Extracorporeal partial bypass with the use of fluorocarbon liquid-membrane oxygenator

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There are many effective methods of respiratory support for the various types of lung disorders. However, there are a number of acute lung diseases with severe hypoxemia that are refractory to the conventional modes of therapy, such as intermittent positive pressure ventilation, positive end-expiratory pressure, and continuous positive airway pressure. Clinicopathologic conditions in which a stable arterial hypoxemia is the main cause of death are severe pneumonia, shock-lung syndrome, respiratory distress syndrome, fat, thrombus, or amniotic fluid embolism, noxious gas inhalation and others.

Clinical experience has shown extracorporeal membrane oxygenation to be the most effective method in the management of acute respiratory insufficiency in these cases, since a membrane oxygenator permits prolonged respiratory support to several weeks in patients with minimal lung function.1–4 However, extracorporeal membrane oxygenation is not widely used yet because of the short term of “membrane lung” life, as the gas permeability through a stable membrane decreases during prolonged bypass, the persistent hazard of systemic microembolization with blood cell aggregates, the design complexity of the membrane lung, and the high cost of commercially available membrane oxygenators.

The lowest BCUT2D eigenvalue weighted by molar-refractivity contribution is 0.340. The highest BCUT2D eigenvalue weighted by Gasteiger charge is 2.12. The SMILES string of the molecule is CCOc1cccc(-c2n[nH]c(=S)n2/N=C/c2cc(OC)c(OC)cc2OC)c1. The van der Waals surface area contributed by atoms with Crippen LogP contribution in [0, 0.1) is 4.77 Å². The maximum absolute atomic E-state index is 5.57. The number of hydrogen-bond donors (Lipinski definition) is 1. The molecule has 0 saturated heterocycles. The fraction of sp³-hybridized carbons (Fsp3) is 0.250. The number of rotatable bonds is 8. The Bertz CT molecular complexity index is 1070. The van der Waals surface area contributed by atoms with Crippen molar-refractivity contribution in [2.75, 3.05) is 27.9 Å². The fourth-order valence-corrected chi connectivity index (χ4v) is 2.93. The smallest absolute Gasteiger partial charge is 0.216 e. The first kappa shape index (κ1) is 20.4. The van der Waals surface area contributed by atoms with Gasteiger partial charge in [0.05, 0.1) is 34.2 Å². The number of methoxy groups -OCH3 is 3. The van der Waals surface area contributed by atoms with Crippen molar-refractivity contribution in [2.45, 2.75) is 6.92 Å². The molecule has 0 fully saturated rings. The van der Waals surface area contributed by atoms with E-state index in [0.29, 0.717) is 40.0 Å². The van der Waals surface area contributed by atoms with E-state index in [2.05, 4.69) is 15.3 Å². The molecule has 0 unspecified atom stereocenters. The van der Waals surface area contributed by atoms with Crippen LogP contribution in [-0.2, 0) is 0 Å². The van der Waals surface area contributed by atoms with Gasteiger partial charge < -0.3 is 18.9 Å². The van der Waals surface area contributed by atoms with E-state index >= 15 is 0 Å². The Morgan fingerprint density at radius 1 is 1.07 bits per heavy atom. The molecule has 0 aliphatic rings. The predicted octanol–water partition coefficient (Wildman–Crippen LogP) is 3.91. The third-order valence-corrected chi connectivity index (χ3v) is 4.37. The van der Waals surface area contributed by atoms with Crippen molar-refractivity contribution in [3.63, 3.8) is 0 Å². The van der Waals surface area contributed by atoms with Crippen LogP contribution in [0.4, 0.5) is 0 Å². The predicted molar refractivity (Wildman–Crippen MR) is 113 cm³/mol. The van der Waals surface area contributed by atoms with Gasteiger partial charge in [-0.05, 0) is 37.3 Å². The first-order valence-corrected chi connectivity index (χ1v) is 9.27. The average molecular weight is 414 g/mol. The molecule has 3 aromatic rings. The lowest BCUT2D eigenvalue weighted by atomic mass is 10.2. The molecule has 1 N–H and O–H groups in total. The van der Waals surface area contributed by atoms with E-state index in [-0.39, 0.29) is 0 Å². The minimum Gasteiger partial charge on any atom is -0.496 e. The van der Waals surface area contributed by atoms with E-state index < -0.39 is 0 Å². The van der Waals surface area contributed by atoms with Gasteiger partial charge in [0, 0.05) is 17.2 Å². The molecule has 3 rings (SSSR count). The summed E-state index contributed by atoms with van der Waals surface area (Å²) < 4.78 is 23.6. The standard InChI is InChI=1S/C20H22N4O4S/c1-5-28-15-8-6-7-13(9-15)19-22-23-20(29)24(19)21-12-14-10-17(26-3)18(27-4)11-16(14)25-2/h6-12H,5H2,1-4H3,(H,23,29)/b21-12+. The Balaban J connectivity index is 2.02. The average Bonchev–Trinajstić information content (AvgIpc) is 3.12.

A new approach in the development of extracorporeal membrane oxygenation is the design of a liquid-membrane oxygenator5–11 where blood and gas are separated by a thin liquid film. Different fluorocarbons are used to generate liquid membranes in this type of “artificial lung.”

This report deals with the development and experimental study of the fluorocarbon liquid-membrane oxygenator.

Methods and materials

Fifty experiments were undertaken on mongrel dogs, each weighing 22 . . .



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